This study included children attending all public hospitals in South Australia; therefore, children with type 1 diabetes who never attended any public hospital might have been missed. However, we believe that case ascertainment is high in this study because both primary and secondary diagnoses codes were used and, thus, even children who are hospitalised for other reasons were included if type 1 diabetes was noted as their secondary diagnosis. In addition, the South Australia paediatric hospital, with a specialised endocrinology unit and where children are admitted for stabilisation after diabetes diagnosis, was included in this study. In a similar setting in Western Australia, 99.8% of type 1 diabetes cases on the state diabetes register were ascertained in public hospital data [50]. Although social desirability bias in collecting maternal smoking is a common issue in observational studies, a Swedish validation study demonstrated that of the women who reported no smoking in pregnancy, 95% were classified as non-smokers based on serum cotinine concentration [51]. In our study, there could be some measurement error in maternal smoking during pregnancy. However, we do not have information about the extent of mismeasurement in the exposure to smoking as the data are not available. Furthermore, the capture of perinatal data was via a form validated against medical records. There may be misclassification of mother’s tobacco exposure because we do not have data on father’s smoking, which can affect the fetus through maternal passive smoking. Another limitation is the lack of information on dose or number of cigarettes smoked daily in pregnancy. We used the E-value and negative control outcome to indicate the potential for bias due to unmeasured confounding. The E-value is dependent on the validity of the effect estimate and could be biased if there were selection and measurement biases. We have tried to improve the internal validity by adjusting for a range of potential confounders, using routinely collected data (reduced risk of recall bias) and conducting multiple imputation to account for bias due to loss of information. In addition, the negative control outcome analysis is assumed to have the exact same set of measured and unmeasured confounders (perfectly U-comparable) as the maternal smoking and childhood type 1 diabetes association. It is rare to have a perfectly U-comparable negative control outcome and it is most likely to only be approximately U-comparable [28]. However, because of non-perfect U-comparability, the negative control outcomes suggests that the association between smoking and type 1 diabetes is not entirely due to residual confounding.

Conclusion

Our best estimate from this study is that there is a 16% reduced incidence of type 1 diabetes for children exposed to any maternal smoking in pregnancy as compared to unexposed children, but some of this effect is likely due to residual confounding. With the current analyses we cannot rule out an effect of maternal smoking during pregnancy on childhood type 1 diabetes. However, the absolute reduction in type 1 diabetes cases among children exposed to smoking was small (4 cases per 100,000 person-years). This study, along with the results of similar population-based studies, suggests that the mechanism leading to the association between maternal smoking and type 1 diabetes needs to be investigated.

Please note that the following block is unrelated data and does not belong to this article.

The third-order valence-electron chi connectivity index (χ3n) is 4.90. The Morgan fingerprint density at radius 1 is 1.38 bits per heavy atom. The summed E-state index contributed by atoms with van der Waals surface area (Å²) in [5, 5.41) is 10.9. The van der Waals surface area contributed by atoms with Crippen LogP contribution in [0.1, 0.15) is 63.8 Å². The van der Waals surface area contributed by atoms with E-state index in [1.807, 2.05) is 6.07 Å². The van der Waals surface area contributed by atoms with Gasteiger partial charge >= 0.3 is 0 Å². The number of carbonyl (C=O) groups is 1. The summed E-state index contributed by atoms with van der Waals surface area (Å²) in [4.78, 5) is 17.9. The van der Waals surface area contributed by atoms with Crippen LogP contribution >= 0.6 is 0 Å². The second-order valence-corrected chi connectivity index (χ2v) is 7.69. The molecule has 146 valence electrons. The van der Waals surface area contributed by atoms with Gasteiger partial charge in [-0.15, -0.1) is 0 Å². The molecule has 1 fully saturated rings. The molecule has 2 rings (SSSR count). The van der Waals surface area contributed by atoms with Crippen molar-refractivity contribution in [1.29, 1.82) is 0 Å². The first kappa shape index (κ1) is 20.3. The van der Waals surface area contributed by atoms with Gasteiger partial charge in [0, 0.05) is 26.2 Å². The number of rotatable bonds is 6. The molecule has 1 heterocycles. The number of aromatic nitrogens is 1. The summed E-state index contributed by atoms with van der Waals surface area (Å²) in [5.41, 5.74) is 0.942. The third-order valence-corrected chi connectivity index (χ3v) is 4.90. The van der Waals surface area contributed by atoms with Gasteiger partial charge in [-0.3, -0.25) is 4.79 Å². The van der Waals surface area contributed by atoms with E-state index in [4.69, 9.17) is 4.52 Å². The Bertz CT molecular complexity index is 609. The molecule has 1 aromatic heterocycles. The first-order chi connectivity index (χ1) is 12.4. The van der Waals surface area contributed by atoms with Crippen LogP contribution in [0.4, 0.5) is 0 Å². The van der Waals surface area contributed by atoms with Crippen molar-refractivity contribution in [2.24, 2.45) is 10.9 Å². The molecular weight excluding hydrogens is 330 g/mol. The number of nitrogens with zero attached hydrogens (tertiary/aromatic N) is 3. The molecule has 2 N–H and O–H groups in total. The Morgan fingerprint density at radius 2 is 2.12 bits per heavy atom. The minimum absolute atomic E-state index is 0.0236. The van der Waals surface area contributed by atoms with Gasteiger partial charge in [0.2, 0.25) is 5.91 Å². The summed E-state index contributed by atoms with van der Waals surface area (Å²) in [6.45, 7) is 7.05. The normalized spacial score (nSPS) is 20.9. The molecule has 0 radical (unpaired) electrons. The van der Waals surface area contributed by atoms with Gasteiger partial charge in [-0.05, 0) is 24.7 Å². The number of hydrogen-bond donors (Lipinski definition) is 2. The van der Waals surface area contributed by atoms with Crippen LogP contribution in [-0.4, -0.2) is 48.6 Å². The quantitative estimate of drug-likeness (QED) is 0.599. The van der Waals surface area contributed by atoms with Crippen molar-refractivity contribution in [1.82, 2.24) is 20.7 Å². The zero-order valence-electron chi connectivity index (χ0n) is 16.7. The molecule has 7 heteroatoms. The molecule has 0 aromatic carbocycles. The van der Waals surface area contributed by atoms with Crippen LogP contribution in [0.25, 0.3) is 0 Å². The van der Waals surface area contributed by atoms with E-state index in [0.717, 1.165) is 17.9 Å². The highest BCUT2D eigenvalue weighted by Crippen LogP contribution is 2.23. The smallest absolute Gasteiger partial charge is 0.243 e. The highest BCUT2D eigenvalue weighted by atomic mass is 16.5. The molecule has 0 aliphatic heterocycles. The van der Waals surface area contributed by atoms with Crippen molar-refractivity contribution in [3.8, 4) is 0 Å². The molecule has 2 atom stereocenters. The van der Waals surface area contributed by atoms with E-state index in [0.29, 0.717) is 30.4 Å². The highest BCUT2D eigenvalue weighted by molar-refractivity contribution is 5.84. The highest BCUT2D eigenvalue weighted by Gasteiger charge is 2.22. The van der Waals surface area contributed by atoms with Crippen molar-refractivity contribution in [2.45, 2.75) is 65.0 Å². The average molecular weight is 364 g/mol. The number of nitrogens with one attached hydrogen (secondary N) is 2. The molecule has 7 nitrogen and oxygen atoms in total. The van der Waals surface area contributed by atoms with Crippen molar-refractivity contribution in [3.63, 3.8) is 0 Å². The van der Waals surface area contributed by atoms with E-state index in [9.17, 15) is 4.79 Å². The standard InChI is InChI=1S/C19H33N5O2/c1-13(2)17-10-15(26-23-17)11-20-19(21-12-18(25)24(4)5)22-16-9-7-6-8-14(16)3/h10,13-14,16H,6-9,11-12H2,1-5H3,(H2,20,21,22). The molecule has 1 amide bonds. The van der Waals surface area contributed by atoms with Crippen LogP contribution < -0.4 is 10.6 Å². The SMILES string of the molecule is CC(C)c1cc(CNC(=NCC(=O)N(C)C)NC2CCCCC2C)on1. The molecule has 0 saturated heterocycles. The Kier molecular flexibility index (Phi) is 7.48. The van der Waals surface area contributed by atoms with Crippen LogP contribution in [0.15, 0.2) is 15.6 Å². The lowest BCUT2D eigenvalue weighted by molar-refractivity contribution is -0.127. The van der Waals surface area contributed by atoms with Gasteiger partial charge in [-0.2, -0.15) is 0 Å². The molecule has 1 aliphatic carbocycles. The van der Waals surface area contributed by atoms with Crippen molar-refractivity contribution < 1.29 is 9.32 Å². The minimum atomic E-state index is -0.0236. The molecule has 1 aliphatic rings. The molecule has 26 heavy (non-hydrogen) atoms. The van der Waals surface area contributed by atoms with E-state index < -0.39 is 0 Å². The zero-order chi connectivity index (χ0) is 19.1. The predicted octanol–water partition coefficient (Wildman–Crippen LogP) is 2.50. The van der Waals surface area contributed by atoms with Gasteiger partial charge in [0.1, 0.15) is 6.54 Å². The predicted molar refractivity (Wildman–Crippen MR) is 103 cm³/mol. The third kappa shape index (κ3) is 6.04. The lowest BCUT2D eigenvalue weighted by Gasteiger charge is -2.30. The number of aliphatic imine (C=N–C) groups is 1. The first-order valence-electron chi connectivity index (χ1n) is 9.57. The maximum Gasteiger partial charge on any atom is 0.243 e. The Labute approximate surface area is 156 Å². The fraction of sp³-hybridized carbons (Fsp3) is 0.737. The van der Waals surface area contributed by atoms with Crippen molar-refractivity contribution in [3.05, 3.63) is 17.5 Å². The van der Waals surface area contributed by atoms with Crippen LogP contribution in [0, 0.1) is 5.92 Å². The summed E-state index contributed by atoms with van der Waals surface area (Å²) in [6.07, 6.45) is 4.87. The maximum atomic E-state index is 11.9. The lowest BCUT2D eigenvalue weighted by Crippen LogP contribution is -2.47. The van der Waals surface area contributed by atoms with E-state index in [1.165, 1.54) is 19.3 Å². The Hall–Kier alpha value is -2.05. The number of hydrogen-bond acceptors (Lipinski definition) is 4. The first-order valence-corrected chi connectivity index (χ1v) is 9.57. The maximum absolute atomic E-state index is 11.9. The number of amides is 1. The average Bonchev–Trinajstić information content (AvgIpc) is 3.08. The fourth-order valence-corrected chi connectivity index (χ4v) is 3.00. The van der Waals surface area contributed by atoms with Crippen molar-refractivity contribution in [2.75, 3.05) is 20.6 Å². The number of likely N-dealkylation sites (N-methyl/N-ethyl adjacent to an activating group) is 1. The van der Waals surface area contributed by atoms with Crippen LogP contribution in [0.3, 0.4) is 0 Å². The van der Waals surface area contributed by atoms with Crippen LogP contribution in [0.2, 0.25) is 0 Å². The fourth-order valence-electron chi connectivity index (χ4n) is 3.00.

Data availability

The data used in this study is not owned by the researchers and not publicly available. The data are de-identified linked government administrative data subject to data custodian and ethics approvals for access, linkage and use. Approval to access the same data can be sought through an application process administered by the independent data linkage authority, SA NT Datalink.

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Acknowledgements

The authors thank the data custodians for contributing de-identified data. The data custodians include: South Australian Government office of Births, Deaths and Marriages; Department of Health and Wellbeing, SA Health; and Department for Education, South Australia. We thank SA NT Datalink (www.santdatalink.org.au) for the data linkage. The authors also thank M. Mittinty (School of Public Health, The University of Adelaide, SA, Australia) for his guidance with statistical analyses. The findings and views reported are those of the authors and should not be attributed to any particular government department.

Funding

Funding for this project was from the National Health and Medical Research Council of Australia’s Partnership Project Grant (APP1056888) and Centre for Research Excellence (APP1099422).

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MB prepared the initial draft, reviewed and revised the manuscript, analysed the data, and helped in conceptualising and designing the study. LGS, RMP, CRC and JWL acquired the data, provided intellectual input in statistical analyses and interpretation of the findings, and critically reviewed and edited the draft. MP provided intellectual input, helped in interpreting the findings, and critically reviewed and edited the draft. All authors approved the final manuscript as submitted and agree to be accountable for all aspects of the work. Particularly MB, LGS, RMP and CRC accept full responsibility for the work, had access to the data and controlled the decision to publish.

Corresponding authors

Correspondence to John W. Lynch or Lisa G. Smithers.

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Begum, M., Pilkington, R.M., Chittleborough, C.R. et al. Effect of maternal smoking during pregnancy on childhood type 1 diabetes: a whole-of-population study. Diabetologia 63, 1162–1173 (2020). https://doi.org/10.1007/s00125-020-05111-w

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Keywords

  • Childhood
  • E-value
  • Maternal smoking
  • Negative control outcome
  • Population-based birth cohort
  • Pregnancy
  • Type 1 diabetes